Etiology and Pathology. The disease is rare in infants, although I have recently seen a case in a child thirteen months of age. More than half of all the cases occur before the twentieth year of life, although it is not uncommon among adults in their prime. There has been some dispute as to the seasonal preference of this disease, although most statisticians claim that it occurs more frequently in the spring and autumn than at other times. This may be due, however, to the frequent variations of temperature at these periods since atmospheric changes have been noted as causal. Among other direct causes may be mentioned all varieties of traumatism, neoplasms, abscesses, pleurisy, inhalation of coal gas, administration of arsenic, tuberculosis, influenza, and in fact almost any local or internal condition that would cause an irritation of some nerve. Owing to clear evidence of direct contagion in a few cases, and the immunity from a second attack enjoyed by most patients, the belief is growing that zoster may, at least in some cases, be an infectious disease. Due to the action of toxins developed from numerous sources, its epidemicity is apparently well established in some instances.
Zoster is an irritation or inflammatory affection of some sensory nerve structure in any portion of its course from the periphery to the spinal center. There may be simple inflammation of the peripheral nerve, or there may be a distinct interstitial neuritis developed from an acute posterior poliomyelitis. When we remember that all spinal nerves are complex, and contain sensory, motor, vasomotor, and possibly independent trophic elements, it is remarkable that zoster pursues such a typical course, but this fact, not doubt, accounts for the differences of opinion as to whether it is a sensory, vasomotor, or trophic neurosis. The cutaneous changes are essentially the same as occur in other vesicular lesions. The one peculiarity of the zoster vesicle is found in its walls which contain epithelial cells transformed into round or ovoid bodies, which has been described by Unna as “ballooning” ad ‘reticulating colliquation.”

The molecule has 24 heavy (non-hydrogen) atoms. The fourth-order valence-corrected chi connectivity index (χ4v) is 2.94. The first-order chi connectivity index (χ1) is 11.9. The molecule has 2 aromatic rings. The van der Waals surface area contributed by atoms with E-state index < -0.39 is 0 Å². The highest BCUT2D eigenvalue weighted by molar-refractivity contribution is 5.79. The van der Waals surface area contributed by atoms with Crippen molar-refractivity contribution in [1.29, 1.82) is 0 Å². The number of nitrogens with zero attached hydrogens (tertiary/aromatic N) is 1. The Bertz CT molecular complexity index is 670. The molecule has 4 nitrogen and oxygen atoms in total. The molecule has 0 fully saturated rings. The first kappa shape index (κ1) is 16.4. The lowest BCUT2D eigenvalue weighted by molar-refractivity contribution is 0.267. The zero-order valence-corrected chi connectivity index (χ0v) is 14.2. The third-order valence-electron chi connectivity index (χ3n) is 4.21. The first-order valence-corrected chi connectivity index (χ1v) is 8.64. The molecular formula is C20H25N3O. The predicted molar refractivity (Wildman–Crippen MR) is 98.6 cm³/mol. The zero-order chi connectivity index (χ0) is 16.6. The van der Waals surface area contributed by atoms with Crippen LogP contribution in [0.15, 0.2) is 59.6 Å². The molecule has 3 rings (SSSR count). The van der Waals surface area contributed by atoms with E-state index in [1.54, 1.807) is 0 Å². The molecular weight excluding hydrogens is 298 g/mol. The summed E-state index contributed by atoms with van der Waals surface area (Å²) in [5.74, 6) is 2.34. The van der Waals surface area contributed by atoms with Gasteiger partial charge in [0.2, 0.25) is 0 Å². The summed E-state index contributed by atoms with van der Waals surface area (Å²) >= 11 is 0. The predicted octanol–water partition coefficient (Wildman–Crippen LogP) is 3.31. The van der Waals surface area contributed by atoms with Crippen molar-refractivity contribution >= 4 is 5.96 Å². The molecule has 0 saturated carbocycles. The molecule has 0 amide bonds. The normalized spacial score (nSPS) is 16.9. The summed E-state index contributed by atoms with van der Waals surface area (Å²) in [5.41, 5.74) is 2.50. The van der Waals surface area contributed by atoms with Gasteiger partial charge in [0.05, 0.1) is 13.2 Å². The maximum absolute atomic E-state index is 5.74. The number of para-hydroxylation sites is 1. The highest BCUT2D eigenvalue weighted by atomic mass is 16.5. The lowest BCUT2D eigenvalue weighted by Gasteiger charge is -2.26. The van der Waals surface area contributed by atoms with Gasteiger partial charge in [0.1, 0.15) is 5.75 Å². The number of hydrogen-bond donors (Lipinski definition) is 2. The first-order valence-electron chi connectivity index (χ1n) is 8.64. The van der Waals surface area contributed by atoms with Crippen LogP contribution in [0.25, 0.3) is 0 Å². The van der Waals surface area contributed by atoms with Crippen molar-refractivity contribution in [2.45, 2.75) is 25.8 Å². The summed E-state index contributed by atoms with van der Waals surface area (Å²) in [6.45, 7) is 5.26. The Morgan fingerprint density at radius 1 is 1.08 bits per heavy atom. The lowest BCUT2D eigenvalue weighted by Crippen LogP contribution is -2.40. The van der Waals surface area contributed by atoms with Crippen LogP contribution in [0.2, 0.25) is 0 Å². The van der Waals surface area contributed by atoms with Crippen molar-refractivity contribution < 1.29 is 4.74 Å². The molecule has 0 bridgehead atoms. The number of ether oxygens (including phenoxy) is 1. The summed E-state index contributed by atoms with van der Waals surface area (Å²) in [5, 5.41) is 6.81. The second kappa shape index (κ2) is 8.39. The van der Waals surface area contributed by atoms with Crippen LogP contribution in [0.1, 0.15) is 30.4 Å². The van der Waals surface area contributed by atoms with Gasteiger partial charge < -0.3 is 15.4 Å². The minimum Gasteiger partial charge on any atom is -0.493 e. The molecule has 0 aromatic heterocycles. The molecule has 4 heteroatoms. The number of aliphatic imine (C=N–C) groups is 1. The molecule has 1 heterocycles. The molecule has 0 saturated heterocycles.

Diagnosis. The symptoms are so characteristic that it would seem hard to make a mistake in diagnosis. The vesicles of eczema are smaller, soon rupture, tend to produce a continuous discharge, and are attended with greater itching. The comparative difference from herpes simplex have been stated in the discussion of that disease.
Prognosis and Treatment. The former is most favorable, although successive croups may prolong the attack beyond the average duration of one to three weeks. In ophthalmic zoster, the possibility of resulting damage to the eye, in the hemorrhagic form, of scarring, or in the case of aged or debilitated people, a persistent neuritis, should be borne in mind.
The local treatment is purely protective, such as may be accomplished by applying any ordinary powder such as starch, talcum or zinc oxid on a layer or cotton or gauze held in place by a bandage. If there is much heat, stinging or burning, equal parts of alcohol and water may be laid over the lesions, on four or five thicknesses of gauze. If itching should ensue with the formation of crusts, 1 to 2 per cent. of carbolic acid may be added to the before mentioned prescription. When cellulitis or marked swelling is present, a 2 to 5 per cent. solution of creolin in glycerin may be used. For severe pain anodynes are occasionally necessary, but usually a solution consisting of one part of the tincture of hypericum to two parts each of alcohol and water will suffice. the high-frequency currents applied by means of the vacuum electrodes will relieve itching, promote absorption and often lessen the pain, and they are the most efficient means of combating a possibly resulting and continuing neuritis. Ordinarily, the treatment may be summed up in the terms of protection of the affected surface and the use of the indicated internal remedy. For the latter, see indications for Aconite, Arsenicum, Aster. rub., Belladonna, Cantharis, Cistus cir., Colchicum, Croton tig., Dulcamara, Graphites, Hypericum, Iris ver., Kali brom., Kalmia, Lachesis, Mez., Paris quad., Ranun. bulb., Rhus tox., Silicea, Spigelia.